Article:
- Change subject line.
- Change date.
- Follow pattern below for content.
- Change latest seminar in footer if 1st Monday.
- Schedule for Monday, 11:15 am Eastern.
Huddle emails pattern:
- 1st Monday – new seminar announcement
- 2nd Monday – seminar reminder; if you enjoyed this seminar, you might also enjoy…
- 3rd Monday – this time last year…
- 4th Monday – this time two & three years ago…
- (5th Monday – mini-course to check out)
Tip #5: Focus on the Quality of the Result, Not the Quantity of the Writing
In the blogosphere, you can get caught up in numbers easily. Perhaps you find yourself focusing on how many posts you’ve written, or how many words you’ve written … and that could be taking your attention away from what matters.
Would you rather write ten so-so guest posts that bring you twenty new readers each, or write one fantastic guest post that brings you two hundred new readers (and the attention of some big name bloggers)?
Either way, the numbers are the same: you get two hundred new readers. But writing ten posts – even ten hasty posts – probably will take you longer than writing one. Plus, pouring your heart into that one great post will be much more rewarding.
When you’re setting your goals, look for alternatives that will take less time but net you similar (or perhaps even greater) rewards.
That might mean the following:
- Spending three hours on a single weekly blog post, not five hours on five daily posts.
- Sending out a monthly newsletter with great fresh content, not a weekly one with a couple of sentences and a few links.
- Producing one great ecourse as an opt-in incentive, rather than a library of five mini ebooks.
Don’t get me wrong; quantity still matters.
Five guest posts going up in a single week will make more impact than five posts going up across five months. But simply being prolific won’t be enough to make you successful – and doing so could easily make you burn out fast.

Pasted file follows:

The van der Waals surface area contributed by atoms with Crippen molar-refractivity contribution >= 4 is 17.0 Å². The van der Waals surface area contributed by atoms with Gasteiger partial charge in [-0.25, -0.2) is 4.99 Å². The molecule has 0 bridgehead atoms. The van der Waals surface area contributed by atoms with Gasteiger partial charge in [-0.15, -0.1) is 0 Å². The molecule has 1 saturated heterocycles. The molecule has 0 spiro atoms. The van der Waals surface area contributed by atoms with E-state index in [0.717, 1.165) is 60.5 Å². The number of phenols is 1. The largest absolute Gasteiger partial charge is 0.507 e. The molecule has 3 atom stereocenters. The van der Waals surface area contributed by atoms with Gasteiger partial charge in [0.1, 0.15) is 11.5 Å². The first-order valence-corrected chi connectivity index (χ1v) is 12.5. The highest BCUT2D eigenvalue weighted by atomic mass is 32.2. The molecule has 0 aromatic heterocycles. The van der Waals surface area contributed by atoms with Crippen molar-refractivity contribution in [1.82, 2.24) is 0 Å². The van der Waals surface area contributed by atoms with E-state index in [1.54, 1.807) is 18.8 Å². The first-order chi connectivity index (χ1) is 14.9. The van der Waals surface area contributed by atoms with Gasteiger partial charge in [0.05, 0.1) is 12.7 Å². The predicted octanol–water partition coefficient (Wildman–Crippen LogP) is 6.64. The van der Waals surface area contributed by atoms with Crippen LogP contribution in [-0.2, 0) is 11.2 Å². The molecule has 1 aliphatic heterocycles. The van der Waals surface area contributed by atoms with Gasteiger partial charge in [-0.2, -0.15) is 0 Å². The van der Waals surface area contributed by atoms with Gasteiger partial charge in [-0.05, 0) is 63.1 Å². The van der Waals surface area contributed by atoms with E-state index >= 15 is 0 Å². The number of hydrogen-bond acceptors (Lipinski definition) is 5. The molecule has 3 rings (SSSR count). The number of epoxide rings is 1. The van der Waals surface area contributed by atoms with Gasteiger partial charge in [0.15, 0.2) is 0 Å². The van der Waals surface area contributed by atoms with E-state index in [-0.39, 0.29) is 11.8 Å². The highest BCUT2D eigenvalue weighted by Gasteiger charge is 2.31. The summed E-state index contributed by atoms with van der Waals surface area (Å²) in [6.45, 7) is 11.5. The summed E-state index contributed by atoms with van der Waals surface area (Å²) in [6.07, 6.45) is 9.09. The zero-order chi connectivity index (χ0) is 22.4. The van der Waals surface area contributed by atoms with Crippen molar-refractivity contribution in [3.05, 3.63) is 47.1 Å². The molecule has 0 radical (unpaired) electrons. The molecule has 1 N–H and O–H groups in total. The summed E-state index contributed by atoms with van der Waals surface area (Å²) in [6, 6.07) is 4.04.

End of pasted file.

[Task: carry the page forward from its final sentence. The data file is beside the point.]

Tip #6: Stop Waiting – Use Your Best Ideas Now!
Maybe you’ve got some great ideas that you’re sitting on for now … until your blog is bigger. Until you have the right guest posting opportunity. Until you feel ready to write them.
But by ignoring the ideas you already have, you’re forcing yourself to spend time coming up with even more ideas – time that could be spent writing the ones you already have.
So stop saving your best ideas for some perfect future time. You can – and will! – have more great ideas in the future. By using the great ideas you already have, you’ll stretch the mental muscles for coming up with new ones.
Plus, those big opportunities might not come at all until you’ve written the best posts you’re currently capable of.
It’s only by writing your best posts that you grow as a writer – so that the next time you have a great idea, you can make even more of it.
When you’ve exhausted your best ideas list, it’s time to generate some more. Try the following:
- Stop waiting for the muse to strike. Intentionally brainstorm new ideas. “Weird time” is good for this (see above). You may struggle to allow yourself time to play around with ideas and research when you’ve got loads of words to write … but strong ideas make for easy-to-write posts.